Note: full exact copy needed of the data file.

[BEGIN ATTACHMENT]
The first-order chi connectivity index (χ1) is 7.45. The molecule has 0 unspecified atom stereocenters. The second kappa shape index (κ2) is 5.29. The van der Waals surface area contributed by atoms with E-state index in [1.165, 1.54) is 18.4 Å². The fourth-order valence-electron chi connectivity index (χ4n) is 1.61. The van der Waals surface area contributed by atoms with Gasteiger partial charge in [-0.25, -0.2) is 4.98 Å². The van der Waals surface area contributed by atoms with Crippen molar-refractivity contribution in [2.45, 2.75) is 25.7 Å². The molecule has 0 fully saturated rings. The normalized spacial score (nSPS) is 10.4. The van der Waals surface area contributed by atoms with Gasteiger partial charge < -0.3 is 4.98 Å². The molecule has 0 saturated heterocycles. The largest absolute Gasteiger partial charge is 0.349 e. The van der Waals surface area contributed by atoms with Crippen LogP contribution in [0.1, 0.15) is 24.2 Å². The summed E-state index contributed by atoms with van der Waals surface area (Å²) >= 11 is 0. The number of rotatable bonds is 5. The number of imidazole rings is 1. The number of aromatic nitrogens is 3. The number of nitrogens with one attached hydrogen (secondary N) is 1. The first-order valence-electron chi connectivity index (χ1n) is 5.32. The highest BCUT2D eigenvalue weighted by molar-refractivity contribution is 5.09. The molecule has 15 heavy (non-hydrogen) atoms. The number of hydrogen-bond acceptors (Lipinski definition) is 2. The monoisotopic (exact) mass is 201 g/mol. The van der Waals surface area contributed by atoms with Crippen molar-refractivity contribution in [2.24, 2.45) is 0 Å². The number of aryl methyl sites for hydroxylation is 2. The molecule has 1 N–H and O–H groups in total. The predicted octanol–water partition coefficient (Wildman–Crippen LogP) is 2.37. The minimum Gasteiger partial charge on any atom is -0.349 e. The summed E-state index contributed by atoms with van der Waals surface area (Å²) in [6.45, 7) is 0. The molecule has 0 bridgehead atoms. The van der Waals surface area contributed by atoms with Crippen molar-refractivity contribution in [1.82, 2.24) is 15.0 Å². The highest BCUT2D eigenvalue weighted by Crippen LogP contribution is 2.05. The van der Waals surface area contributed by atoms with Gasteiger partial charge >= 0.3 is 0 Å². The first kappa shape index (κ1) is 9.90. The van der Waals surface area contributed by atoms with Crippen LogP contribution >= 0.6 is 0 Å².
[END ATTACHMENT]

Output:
The first-order chi connectivity index (χ1) is 7.45. The molecule has 0 unspecified atom stereocenters. The second kappa shape index (κ2) is 5.29. The van der Waals surface area contributed by atoms with E-state index in [1.165, 1.54) is 18.4 Å². The fourth-order valence-electron chi connectivity index (χ4n) is 1.61. The van der Waals surface area contributed by atoms with Gasteiger partial charge in [-0.25, -0.2) is 4.98 Å². The van der Waals surface area contributed by atoms with Crippen molar-refractivity contribution in [2.45, 2.75) is 25.7 Å². The molecule has 0 fully saturated rings. The normalized spacial score (nSPS) is 10.4. The van der Waals surface area contributed by atoms with Gasteiger partial charge < -0.3 is 4.98 Å². The molecule has 0 saturated heterocycles. The largest absolute Gasteiger partial charge is 0.349 e. The van der Waals surface area contributed by atoms with Crippen LogP contribution in [0.1, 0.15) is 24.2 Å². The summed E-state index contributed by atoms with van der Waals surface area (Å²) >= 11 is 0. The number of rotatable bonds is 5. The number of imidazole rings is 1. The number of aromatic nitrogens is 3. The number of nitrogens with one attached hydrogen (secondary N) is 1. The first-order valence-electron chi connectivity index (χ1n) is 5.32. The highest BCUT2D eigenvalue weighted by molar-refractivity contribution is 5.09. The molecule has 15 heavy (non-hydrogen) atoms. The number of hydrogen-bond acceptors (Lipinski definition) is 2. The monoisotopic (exact) mass is 201 g/mol. The van der Waals surface area contributed by atoms with Crippen molar-refractivity contribution in [2.24, 2.45) is 0 Å². The number of aryl methyl sites for hydroxylation is 2. The molecule has 1 N–H and O–H groups in total. The predicted octanol–water partition coefficient (Wildman–Crippen LogP) is 2.37. The minimum Gasteiger partial charge on any atom is -0.349 e. The summed E-state index contributed by atoms with van der Waals surface area (Å²) in [6.45, 7) is 0. The molecule has 0 bridgehead atoms. The van der Waals surface area contributed by atoms with Crippen molar-refractivity contribution in [1.82, 2.24) is 15.0 Å². The highest BCUT2D eigenvalue weighted by Crippen LogP contribution is 2.05. The van der Waals surface area contributed by atoms with Gasteiger partial charge >= 0.3 is 0 Å². The first kappa shape index (κ1) is 9.90. The van der Waals surface area contributed by atoms with Crippen LogP contribution >= 0.6 is 0 Å².